Project Ireland 2040 was unveiled by Leo Varadkar in IT Sligo earlier today, with all the inflated pomp and ceremony of an overly-enthusiastic father proudly showing off a collection of holiday photographs to an assembled huddle of disinterested relatives.
Broadly, the €115 billion plan, can be described as an infrastructural stimulus package to maintain and improve vast swathes of Irish infrastructure that are either in need of redevelopment; development; or maintenance to keep them from disrepair that are needed to help cope with the expected expanding of the nation's population over the coming years. In short, it is an attempt to make Ireland less of a shit-show.
While much of the press attention may be focusing on the much anticipated re-re-announcement of a Dublin Metro, several more Luas lines and new DART lines - that really push the limits of what could still realistically be described by any sane person as being in the 'Dublin Area' - we here at CollegeTimes shirk the direction of the mainstream. We refuse to get dragged along in the current of the majority and instead search along the banks of the river - in this increasingly ill-advised metaphor - for worthy nuggets of news, relevant to you, the honest college student.
Well as part of the National Development Plan, part of the twin-pronged approach of Project Ireland 2040, a significant chunk of money has been set aside for education.
According to The Irish Times breakdown of the report, all Irish universities will receive a share of an allocated €2.2 billion fund set aside for third-level development. The fund seems limited to being a structural development fund to be metred out to building and development projects for Irish universities. While it is conceivable that some of this may be spent on much-needed student accommodation, it does not seem that any of this fund would find its way into the coffers of SUSI or any other grant schemes or initiatives set up to directly benefit students.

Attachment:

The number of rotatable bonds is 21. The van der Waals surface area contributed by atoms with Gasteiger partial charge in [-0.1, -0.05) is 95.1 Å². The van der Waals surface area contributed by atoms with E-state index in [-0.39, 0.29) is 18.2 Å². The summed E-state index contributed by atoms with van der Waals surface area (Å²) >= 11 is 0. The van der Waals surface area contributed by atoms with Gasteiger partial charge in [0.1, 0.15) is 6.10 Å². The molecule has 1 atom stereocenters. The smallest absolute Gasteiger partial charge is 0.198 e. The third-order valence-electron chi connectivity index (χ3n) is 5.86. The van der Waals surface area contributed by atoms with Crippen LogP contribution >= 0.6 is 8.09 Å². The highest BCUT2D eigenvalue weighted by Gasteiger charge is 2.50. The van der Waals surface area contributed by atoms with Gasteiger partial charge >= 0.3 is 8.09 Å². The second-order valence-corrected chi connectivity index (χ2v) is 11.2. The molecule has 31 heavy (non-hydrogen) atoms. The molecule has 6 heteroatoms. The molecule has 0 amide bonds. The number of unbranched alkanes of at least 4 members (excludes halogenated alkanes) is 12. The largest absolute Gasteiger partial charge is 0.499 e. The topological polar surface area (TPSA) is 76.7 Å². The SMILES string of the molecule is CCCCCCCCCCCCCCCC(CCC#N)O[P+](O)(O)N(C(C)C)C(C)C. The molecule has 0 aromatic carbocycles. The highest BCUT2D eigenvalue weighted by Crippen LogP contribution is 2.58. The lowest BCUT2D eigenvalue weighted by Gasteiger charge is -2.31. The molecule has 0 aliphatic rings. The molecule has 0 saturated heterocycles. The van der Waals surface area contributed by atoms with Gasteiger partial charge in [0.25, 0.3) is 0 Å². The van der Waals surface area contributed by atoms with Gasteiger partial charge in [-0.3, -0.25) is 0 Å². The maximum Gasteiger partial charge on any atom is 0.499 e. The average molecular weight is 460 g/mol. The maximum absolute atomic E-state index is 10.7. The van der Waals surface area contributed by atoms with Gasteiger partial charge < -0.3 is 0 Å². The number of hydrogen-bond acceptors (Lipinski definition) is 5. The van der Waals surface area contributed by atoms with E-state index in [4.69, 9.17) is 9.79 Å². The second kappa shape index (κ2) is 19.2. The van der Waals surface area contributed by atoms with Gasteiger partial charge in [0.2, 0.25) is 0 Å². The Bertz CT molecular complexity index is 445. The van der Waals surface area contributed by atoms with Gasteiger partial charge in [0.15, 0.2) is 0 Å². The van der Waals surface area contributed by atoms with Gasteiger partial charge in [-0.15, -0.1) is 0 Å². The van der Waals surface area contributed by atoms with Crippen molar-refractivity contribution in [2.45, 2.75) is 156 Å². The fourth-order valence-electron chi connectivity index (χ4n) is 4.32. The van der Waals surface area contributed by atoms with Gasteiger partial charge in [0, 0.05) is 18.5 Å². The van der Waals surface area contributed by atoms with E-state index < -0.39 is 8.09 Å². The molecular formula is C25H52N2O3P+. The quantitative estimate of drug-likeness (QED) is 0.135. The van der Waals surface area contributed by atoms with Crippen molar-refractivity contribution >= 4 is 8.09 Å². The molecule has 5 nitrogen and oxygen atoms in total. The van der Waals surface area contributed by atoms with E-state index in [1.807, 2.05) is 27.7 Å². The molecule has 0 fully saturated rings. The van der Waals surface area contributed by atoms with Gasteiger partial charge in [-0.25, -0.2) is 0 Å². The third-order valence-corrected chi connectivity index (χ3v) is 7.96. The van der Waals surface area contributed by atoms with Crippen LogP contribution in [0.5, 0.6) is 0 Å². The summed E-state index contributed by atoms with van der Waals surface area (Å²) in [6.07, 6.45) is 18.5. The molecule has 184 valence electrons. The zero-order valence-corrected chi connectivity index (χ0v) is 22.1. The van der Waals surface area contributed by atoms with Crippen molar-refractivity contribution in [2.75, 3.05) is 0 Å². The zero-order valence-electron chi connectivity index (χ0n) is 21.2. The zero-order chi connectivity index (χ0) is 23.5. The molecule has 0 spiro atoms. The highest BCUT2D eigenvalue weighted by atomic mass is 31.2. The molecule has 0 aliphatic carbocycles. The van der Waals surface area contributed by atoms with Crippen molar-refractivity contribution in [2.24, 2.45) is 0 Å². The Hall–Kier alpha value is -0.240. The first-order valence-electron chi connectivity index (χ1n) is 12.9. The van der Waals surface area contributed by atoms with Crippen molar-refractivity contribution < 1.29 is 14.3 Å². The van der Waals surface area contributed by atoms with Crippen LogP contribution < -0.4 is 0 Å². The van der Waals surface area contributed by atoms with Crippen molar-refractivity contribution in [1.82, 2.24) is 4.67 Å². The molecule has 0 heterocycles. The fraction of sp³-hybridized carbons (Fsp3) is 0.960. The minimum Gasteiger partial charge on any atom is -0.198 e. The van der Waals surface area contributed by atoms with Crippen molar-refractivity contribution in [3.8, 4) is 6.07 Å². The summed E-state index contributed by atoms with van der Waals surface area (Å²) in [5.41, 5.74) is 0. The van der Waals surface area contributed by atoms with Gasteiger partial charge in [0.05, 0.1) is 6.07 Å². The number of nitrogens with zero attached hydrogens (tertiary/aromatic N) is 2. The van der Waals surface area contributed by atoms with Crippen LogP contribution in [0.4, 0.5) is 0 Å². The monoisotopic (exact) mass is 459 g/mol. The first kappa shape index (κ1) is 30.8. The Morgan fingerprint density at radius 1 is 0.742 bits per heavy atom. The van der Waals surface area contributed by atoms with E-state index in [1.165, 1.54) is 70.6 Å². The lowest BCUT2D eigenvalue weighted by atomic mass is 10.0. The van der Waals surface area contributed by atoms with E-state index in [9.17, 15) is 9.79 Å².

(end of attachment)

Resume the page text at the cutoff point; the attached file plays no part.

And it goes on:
It is also worth remembering the name of this government initiative, 'Project Ireland 2040'. Thus, this planned financial stimulus for Irish universities is thus to spread out over the next 20 or so years, admittedly as a presumed supplemental expansion to the standard levels of year on year third level funding.
While this is certainly not unwelcome news for the student community of Ireland, it is certainly not something that sets to tackle the many issues surrounding the access of provision of service for students and the personal financial difficulties incurred by the majority of students enrolled in third level education throughout Ireland.
The other big news relating to Irish third-level institutions was the fact that, beyond this €2.2 billion, funds would be set aside for the creation of the much anticipated Technological University of the South-East.